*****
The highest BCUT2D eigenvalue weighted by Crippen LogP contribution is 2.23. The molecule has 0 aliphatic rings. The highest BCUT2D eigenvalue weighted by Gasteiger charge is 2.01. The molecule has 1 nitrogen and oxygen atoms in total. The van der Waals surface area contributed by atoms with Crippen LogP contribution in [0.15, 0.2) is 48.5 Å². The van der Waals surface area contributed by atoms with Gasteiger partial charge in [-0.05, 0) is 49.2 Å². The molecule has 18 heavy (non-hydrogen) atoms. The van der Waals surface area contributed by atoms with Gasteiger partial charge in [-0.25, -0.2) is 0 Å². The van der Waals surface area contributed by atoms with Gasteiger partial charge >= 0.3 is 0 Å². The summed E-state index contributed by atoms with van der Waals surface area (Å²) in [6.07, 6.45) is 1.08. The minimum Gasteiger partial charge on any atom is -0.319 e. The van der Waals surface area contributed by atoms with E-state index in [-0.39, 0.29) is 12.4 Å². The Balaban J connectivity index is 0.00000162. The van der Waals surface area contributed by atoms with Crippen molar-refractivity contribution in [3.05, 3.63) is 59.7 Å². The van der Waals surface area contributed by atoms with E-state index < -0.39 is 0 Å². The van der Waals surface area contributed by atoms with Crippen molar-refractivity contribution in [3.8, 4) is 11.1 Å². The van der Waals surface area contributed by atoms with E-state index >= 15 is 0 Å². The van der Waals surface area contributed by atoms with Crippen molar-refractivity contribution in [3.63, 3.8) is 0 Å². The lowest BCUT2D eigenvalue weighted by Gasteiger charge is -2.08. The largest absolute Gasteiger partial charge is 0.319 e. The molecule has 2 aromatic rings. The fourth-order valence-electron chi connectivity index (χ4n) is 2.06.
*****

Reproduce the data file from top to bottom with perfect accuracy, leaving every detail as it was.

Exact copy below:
The highest BCUT2D eigenvalue weighted by Crippen LogP contribution is 2.23. The molecule has 0 aliphatic rings. The highest BCUT2D eigenvalue weighted by Gasteiger charge is 2.01. The molecule has 1 nitrogen and oxygen atoms in total. The van der Waals surface area contributed by atoms with Crippen LogP contribution in [0.15, 0.2) is 48.5 Å². The van der Waals surface area contributed by atoms with Gasteiger partial charge in [-0.05, 0) is 49.2 Å². The molecule has 18 heavy (non-hydrogen) atoms. The van der Waals surface area contributed by atoms with Gasteiger partial charge in [-0.25, -0.2) is 0 Å². The van der Waals surface area contributed by atoms with Gasteiger partial charge >= 0.3 is 0 Å². The summed E-state index contributed by atoms with van der Waals surface area (Å²) in [6.07, 6.45) is 1.08. The minimum Gasteiger partial charge on any atom is -0.319 e. The van der Waals surface area contributed by atoms with E-state index in [-0.39, 0.29) is 12.4 Å². The Balaban J connectivity index is 0.00000162. The van der Waals surface area contributed by atoms with Crippen molar-refractivity contribution in [3.05, 3.63) is 59.7 Å². The van der Waals surface area contributed by atoms with E-state index < -0.39 is 0 Å². The van der Waals surface area contributed by atoms with Crippen molar-refractivity contribution in [3.8, 4) is 11.1 Å². The van der Waals surface area contributed by atoms with E-state index >= 15 is 0 Å². The van der Waals surface area contributed by atoms with Crippen molar-refractivity contribution in [3.63, 3.8) is 0 Å². The lowest BCUT2D eigenvalue weighted by Gasteiger charge is -2.08. The largest absolute Gasteiger partial charge is 0.319 e. The molecule has 2 aromatic rings. The fourth-order valence-electron chi connectivity index (χ4n) is 2.06.